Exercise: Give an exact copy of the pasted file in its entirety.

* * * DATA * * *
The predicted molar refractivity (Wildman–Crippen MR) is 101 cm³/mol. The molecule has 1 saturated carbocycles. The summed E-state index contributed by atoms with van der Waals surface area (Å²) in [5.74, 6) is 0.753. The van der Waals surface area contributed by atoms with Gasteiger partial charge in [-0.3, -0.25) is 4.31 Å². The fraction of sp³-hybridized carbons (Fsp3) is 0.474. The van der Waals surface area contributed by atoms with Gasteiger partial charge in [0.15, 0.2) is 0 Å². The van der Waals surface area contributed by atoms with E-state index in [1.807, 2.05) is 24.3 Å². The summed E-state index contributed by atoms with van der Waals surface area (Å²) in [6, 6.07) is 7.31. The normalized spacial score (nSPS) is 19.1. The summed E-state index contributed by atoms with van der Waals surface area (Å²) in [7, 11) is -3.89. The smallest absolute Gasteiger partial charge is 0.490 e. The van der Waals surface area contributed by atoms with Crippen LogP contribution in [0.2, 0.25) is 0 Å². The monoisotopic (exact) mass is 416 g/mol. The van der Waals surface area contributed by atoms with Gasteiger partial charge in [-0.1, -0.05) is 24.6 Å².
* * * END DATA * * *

The predicted molar refractivity (Wildman–Crippen MR) is 101 cm³/mol. The molecule has 1 saturated carbocycles. The summed E-state index contributed by atoms with van der Waals surface area (Å²) in [5.74, 6) is 0.753. The van der Waals surface area contributed by atoms with Gasteiger partial charge in [-0.3, -0.25) is 4.31 Å². The fraction of sp³-hybridized carbons (Fsp3) is 0.474. The van der Waals surface area contributed by atoms with Gasteiger partial charge in [0.15, 0.2) is 0 Å². The van der Waals surface area contributed by atoms with E-state index in [1.807, 2.05) is 24.3 Å². The summed E-state index contributed by atoms with van der Waals surface area (Å²) in [6, 6.07) is 7.31. The normalized spacial score (nSPS) is 19.1. The summed E-state index contributed by atoms with van der Waals surface area (Å²) in [7, 11) is -3.89. The smallest absolute Gasteiger partial charge is 0.490 e. The van der Waals surface area contributed by atoms with Crippen LogP contribution in [0.2, 0.25) is 0 Å². The monoisotopic (exact) mass is 416 g/mol. The van der Waals surface area contributed by atoms with Gasteiger partial charge in [-0.1, -0.05) is 24.6 Å².